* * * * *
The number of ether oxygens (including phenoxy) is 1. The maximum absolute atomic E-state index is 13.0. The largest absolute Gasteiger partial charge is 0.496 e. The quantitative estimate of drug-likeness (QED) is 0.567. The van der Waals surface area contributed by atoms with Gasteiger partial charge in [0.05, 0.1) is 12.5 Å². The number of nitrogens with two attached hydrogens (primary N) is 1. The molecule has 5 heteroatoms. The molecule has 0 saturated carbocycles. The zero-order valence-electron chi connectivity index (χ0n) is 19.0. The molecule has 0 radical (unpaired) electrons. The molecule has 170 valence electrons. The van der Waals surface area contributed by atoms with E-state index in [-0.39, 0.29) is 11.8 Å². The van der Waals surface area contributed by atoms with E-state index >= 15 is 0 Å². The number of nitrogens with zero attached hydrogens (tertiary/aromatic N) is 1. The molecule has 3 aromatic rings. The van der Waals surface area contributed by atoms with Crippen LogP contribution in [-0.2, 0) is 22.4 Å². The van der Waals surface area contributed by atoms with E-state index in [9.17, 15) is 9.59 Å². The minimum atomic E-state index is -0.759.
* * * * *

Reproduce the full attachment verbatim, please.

The number of ether oxygens (including phenoxy) is 1. The maximum absolute atomic E-state index is 13.0. The largest absolute Gasteiger partial charge is 0.496 e. The quantitative estimate of drug-likeness (QED) is 0.567. The van der Waals surface area contributed by atoms with Gasteiger partial charge in [0.05, 0.1) is 12.5 Å². The number of nitrogens with two attached hydrogens (primary N) is 1. The molecule has 5 heteroatoms. The molecule has 0 saturated carbocycles. The zero-order valence-electron chi connectivity index (χ0n) is 19.0. The molecule has 0 radical (unpaired) electrons. The molecule has 170 valence electrons. The van der Waals surface area contributed by atoms with E-state index in [-0.39, 0.29) is 11.8 Å². The van der Waals surface area contributed by atoms with E-state index >= 15 is 0 Å². The number of nitrogens with zero attached hydrogens (tertiary/aromatic N) is 1. The molecule has 3 aromatic rings. The van der Waals surface area contributed by atoms with Crippen LogP contribution in [-0.2, 0) is 22.4 Å². The van der Waals surface area contributed by atoms with E-state index in [9.17, 15) is 9.59 Å². The minimum atomic E-state index is -0.759.